Continuing the series on tempering expectations for what is going to be a close race, there's a major misconception we have to clear up about using the primary turnout to predict the turnout of the general election.
Shown below is the relationship between primary vs. general turnout for both parties back to 1976, when the 50-state primary system began. I've shown all years, not only those when both parties held primaries, in order to see how the general vote has changed each step along the way. Turnout is in millions, and the "multiplier" means how many times the general vote was compared to the primary vote. Blank entries mean no primary was held, and therefore no multiplier could be calculated either. Click to enlarge.
As I discussed here, primary and general elections are separate and independent from each other. The primary turnout reflects how motivated voters are to leave at an early stage, so whichever party has the more engaging primary contest will have higher primary turnout -- regardless of who will eventually have more on their side when it's the two parties vs. each other in the general. That's why knowing who had higher primary turnout tells you nothing about who won the general -- half the time it favored the primary winner, half the time it favored the primary loser.
Usually, Democrats have higher primary turnout, although in 2000 the Republicans did -- and still went on to lose the general turnout. In 2016, the Republicans have had a slightly higher primary turnout. Since there's only one other time when that happened (2000), there's no pattern there to guide us today.
Now, what if we looked to an earlier year and compared how a party's primary turnout compared to its ultimate general turnout, then applied that "multiplier" from the past to the current primary turnout? We'd have predictions for each one's general turnout, and hence a prediction of who would win and by how much.
This is the idea behind the "monster vote" model that was proposed at the Conservative Treehouse, first in a guest post and periodically discussed afterward, most recently here. I'm addressing this idea since a lot of folks have started to read TCT this election cycle, and may be relying on this model to predict what will happen.
Sadly, the model is fatally flawed. It only looks at 2008 and 2012 to calculate the "primary-to-general multipliers," even though there are data going back to 1976. Based on 2008 and 2012, the Republican primary turnout roughly tripled by the general stage. Assuming that same multiplier will hold this time, would predict a Republican general turnout of around 90 million -- 30 million more people than voted for McCain or Romney, an increase of 50%. The recent TCT post allows the multiplier to go down to just 2, predicting a general turnout of 62 million for Trump.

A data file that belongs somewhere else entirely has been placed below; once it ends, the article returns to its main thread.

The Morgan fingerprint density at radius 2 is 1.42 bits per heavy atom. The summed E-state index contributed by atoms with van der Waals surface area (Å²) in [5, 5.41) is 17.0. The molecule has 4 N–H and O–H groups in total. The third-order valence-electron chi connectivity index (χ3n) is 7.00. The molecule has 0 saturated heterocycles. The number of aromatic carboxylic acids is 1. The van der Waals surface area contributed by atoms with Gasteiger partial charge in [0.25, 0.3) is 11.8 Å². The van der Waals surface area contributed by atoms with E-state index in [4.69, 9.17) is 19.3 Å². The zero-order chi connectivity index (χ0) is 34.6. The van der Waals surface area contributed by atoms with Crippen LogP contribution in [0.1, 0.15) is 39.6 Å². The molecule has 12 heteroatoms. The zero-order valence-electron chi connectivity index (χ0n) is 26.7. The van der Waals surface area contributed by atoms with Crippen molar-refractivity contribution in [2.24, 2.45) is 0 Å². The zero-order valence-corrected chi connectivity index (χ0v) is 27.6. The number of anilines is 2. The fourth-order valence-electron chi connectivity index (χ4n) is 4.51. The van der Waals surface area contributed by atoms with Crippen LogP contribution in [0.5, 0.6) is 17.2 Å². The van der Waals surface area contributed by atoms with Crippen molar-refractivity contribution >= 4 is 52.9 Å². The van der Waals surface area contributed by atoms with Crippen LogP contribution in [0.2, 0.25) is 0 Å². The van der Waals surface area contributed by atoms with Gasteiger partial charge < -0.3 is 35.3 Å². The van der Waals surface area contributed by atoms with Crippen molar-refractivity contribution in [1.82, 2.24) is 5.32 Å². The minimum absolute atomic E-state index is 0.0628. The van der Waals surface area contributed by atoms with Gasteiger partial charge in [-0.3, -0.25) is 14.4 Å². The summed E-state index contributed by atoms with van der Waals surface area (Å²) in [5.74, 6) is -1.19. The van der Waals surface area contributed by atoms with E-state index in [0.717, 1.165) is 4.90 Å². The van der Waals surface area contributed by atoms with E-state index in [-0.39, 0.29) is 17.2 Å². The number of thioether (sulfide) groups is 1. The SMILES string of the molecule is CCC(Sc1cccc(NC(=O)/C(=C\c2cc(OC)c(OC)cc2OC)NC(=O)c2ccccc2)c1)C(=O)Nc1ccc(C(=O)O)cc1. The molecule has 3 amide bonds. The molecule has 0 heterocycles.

I don't see much of a problem with assuming the multiplier for the Republicans will be somewhere between 2 and 3, though probably closer to 2. If we look across all years, their multiplier ranges from 2.8 to 4.0.
However, we have to remember the relationship between primary excitement and general turnout. The more exciting and engaging the primary is, the more regular voters will be captured during this early stage -- and fewer additional ones left to turn out in the general. In short, the more engaging the primary, the lower the multiplier (so many have already turned out during the motivating primary), and the more pointless the primary feels, the greater the multiplier (everyone waits till Election Day itself, and only a few bother showing up during the primary).
Because the Republican primary this year was by all accounts the most motivating and engaging at least since 1976, their multiplier this year will be lower than any previous value. The lowest value before was 2.8, so this time around it will probably be from, say, 2 to 2.5.
The real problem with the "monster vote" model is how it treats Democrat turnout. It's only basing its D multiplier on 2008, which was the most engaging primary in all of American history. As such, so many of the eventual D general voters had already shown up during their primary, and the result was the low multiplier of 1.9.
Naively assuming that this same multiplier applied to the 2016 D primary turnout of 30.6, we'd predict a general turnout of merely 58 million for Clinton -- down 8 million from Obama's 2012 turnout, or down 12%. The only precedent for that would be the R decline of 10 million from 1988 to '92, although about half of that is due to Perot siphoning votes. Without a massive third-party splitting Hillary's turnout, there is simply no way the Democrats will lose close to 10 million votes from 2012.
The error comes from applying a low multiplier from the most highly engaging primary ever (2008) to a primary that was somewhat engaging, but also somewhat of a coronation. Especially during the first four or five weeks, when the minority-heavy states made it a cakewalk for Hillary, and when Bernie was not really taking the fight to her. When the primary is not so engaging, it means there are likely lots of eventual Democrat voters who are just staying home during primary season, and there will be a higher multiplier.